Safety in Power Plant Boilers

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Any Fuel whether Coal, Oil or Gas require its temperature to reach the ignition point in order for it to start burning. An ignition source is required to start the fire like the spark that lights the flame in your house gas burner. A furnace enclosure to contain the flame and the hot gases and a draft system to carry away the gases are an important prerequisite for combustion.

What happens if the fuel is put into the furnace without any ignition source? The fuel accumulates inside the furnace without burning. In this condition if you introduce an ignition source or a spark then all the fuel starts burning at once resulting in a large explosion. Explosions cause extensive damage and prolonged outage of the plant. Explosions can also result in fatal injuries to the operators and bystanders.

An elaborate furnace safeguard system regulates fuel supply to the boiler. These regulations are in place to avoid any occurrence of explosion. Following are some of the regulations.

1. An ignition source is a must to introduce fuel into a furnace.

2. A flame has to be visible within few seconds of introducing a fuel into the furnace.

3. An air purge is must before introducing fuel into the furnace. This is to remove any residual fuel or gases in the furnace.

4. If the flame goes off during operation, the fuel input is immediately cut off.

5. A flame off during operation initiates an immediate cut off of the fuel.

These and other regulations are mandatory all over the world in the design and operation of boilers to avoid explosions. ‘NFPA 85 - Boiler and Combustion Systems Hazards Code’ details the hazards and elaborates the protection required to eliminate them.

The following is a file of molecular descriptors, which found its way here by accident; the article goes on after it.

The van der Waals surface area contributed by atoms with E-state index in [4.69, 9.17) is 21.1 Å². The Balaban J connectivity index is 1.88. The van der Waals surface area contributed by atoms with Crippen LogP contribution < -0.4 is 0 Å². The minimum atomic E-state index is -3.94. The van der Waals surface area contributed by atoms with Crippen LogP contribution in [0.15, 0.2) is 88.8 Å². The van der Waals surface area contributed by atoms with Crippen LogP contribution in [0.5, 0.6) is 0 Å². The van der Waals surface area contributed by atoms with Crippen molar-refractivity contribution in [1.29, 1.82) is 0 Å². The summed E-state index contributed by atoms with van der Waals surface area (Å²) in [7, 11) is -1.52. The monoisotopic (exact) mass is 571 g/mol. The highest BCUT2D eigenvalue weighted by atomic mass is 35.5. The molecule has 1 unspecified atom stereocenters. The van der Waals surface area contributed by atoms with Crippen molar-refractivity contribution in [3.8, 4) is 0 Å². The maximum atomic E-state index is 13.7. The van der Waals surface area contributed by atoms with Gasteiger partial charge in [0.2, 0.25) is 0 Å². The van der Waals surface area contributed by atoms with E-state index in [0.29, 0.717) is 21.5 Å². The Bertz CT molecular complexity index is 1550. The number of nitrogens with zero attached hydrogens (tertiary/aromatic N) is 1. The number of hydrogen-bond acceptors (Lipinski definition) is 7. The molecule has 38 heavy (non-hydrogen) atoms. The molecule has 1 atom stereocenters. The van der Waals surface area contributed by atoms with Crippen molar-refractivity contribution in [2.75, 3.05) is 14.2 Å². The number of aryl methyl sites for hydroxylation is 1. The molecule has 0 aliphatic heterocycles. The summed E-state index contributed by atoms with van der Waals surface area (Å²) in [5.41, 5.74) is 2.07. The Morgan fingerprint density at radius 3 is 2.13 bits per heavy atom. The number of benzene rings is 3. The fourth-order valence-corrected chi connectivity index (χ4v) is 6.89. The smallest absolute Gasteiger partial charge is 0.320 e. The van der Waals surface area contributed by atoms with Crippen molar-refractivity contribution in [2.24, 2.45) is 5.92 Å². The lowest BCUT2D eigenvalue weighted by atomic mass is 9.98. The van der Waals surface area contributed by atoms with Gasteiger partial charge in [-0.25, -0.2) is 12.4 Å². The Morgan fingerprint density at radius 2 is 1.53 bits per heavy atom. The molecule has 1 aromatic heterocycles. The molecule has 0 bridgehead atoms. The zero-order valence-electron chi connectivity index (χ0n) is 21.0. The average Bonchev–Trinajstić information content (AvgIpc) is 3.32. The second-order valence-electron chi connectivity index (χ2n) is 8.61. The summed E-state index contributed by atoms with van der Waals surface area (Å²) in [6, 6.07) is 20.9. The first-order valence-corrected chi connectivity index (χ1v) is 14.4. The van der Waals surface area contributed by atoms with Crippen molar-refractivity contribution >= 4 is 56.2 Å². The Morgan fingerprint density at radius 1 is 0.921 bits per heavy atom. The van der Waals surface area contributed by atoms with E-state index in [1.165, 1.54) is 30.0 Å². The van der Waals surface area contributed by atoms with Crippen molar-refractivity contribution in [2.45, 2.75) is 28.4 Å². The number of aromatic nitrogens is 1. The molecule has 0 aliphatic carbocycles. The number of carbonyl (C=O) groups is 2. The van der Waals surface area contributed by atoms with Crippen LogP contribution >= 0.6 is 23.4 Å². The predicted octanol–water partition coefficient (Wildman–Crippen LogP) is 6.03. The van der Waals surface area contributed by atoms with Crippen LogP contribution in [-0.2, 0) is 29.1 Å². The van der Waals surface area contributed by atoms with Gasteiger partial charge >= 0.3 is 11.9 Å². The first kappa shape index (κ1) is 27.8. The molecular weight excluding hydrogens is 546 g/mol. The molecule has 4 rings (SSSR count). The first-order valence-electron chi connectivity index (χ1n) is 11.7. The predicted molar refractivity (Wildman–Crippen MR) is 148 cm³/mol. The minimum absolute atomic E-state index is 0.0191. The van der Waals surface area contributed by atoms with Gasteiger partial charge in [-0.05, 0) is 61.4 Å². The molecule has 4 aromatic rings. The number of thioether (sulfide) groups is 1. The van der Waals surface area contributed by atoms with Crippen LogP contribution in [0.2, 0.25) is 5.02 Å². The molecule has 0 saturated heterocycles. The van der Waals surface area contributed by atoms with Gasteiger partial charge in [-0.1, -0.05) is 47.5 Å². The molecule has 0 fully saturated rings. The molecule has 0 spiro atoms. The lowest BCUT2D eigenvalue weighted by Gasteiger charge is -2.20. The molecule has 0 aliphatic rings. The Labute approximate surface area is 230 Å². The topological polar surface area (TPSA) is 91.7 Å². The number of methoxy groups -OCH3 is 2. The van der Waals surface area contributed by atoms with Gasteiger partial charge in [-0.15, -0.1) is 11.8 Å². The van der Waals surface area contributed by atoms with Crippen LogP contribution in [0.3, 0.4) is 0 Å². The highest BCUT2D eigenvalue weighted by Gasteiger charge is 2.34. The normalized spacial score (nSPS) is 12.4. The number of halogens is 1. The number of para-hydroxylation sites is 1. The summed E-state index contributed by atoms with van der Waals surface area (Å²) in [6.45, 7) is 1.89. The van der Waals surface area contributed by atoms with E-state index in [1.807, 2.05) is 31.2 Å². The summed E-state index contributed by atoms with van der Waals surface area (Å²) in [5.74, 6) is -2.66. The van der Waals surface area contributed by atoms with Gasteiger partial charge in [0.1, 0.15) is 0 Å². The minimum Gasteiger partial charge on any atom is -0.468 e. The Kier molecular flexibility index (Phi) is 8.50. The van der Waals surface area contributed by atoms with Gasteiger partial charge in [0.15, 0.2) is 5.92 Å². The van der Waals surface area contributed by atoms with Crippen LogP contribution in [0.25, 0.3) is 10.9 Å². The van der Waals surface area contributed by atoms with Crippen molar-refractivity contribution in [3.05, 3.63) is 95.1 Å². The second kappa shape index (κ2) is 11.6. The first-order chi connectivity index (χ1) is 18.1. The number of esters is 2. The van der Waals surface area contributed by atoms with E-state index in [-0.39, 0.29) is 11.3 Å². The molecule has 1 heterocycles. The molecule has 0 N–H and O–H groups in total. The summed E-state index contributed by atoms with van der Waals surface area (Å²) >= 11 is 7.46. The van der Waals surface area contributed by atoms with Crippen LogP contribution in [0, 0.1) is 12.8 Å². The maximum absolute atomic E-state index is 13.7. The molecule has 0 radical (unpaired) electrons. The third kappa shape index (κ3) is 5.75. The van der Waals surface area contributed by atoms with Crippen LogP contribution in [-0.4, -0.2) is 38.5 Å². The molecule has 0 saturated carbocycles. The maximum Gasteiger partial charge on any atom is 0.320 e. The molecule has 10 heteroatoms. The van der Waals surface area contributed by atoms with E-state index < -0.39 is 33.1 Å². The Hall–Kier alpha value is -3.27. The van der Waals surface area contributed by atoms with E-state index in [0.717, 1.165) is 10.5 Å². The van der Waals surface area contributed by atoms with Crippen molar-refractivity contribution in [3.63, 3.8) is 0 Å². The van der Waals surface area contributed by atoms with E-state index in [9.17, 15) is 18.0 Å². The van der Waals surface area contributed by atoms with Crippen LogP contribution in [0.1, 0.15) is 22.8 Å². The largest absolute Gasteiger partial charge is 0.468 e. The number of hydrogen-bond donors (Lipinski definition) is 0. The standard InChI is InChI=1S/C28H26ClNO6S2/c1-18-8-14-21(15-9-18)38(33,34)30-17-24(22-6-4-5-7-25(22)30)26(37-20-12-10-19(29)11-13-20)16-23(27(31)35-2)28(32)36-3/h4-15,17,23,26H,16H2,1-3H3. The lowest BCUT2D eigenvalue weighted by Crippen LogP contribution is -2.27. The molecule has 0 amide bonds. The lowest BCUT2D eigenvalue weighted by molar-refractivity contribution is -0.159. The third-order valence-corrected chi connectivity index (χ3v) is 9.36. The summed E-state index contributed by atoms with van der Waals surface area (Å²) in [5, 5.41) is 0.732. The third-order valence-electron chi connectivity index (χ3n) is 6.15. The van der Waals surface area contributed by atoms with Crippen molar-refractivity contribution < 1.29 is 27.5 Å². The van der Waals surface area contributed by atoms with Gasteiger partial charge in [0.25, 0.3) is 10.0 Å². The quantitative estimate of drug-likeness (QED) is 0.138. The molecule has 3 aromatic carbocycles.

The boiler operates with steam pressures in the range of 200 bar or even more. The steam temperature is also high in the range of 600 °C. This will be the condition inside the water and steam tubes and connected parts. On the furnace side the outside of the tubes, the gas temperatures can be as high as 1400 °C. The water or steam carrying tubes, the drum and other connected parts have to be strong enough to withstand these temperatures and pressures. Imagine what will happen if the tubes or pipes burst open at this pressure and temperature. The result will be a catastrophic accident which can also lead to fatalities.

Design and Manufacturing stage.

To prevent such failures every detail from the metallurgy of the steel used, strength calculations for each part, manufacturing and welding procedures are subject to strict adherence to code compliances. Every part is tested and results documented to ensure compatibility with the codes. Hydro tests at pressure of 1.5 to 2 times the operating pressure at the end of the construction phase ensure that all parts can withstand the high pressure conditions.

Abnormal operating conditions.

The pressure parts can withstand these high temperatures and pressures under normal operating conditions. If due to an abnormal operating condition the pressure of the boiler rises beyond control, then the parts will become weak and the chance for a failure is very high. Safety valves prevent such abnormal pressure increase in the boiler. When there is an abnormal increase in pressure the safety valves will automatically open and let out the steam to the atmosphere.

The furnace of the boiler is made of water carrying tubes. Heat transfer takes place in these tubes to produce steam. If there is not enough water in these tubes, the tubes will overheat and fail. Water level is the key parameter in boiler operation. This is continuously monitored. In case the water level falls to less than the minimum, control systems will cut off the fuel supply to the boiler thereby cutting of the heat input into the boiler and preventing any damage.

‘Boiler and Pressure Vessel code’ of the ASME is one the most commonly used codes. All over the world design, manufacturing and operation of a boiler follow these codes or equivalent regulations. Most of the countries these are mandatory by law.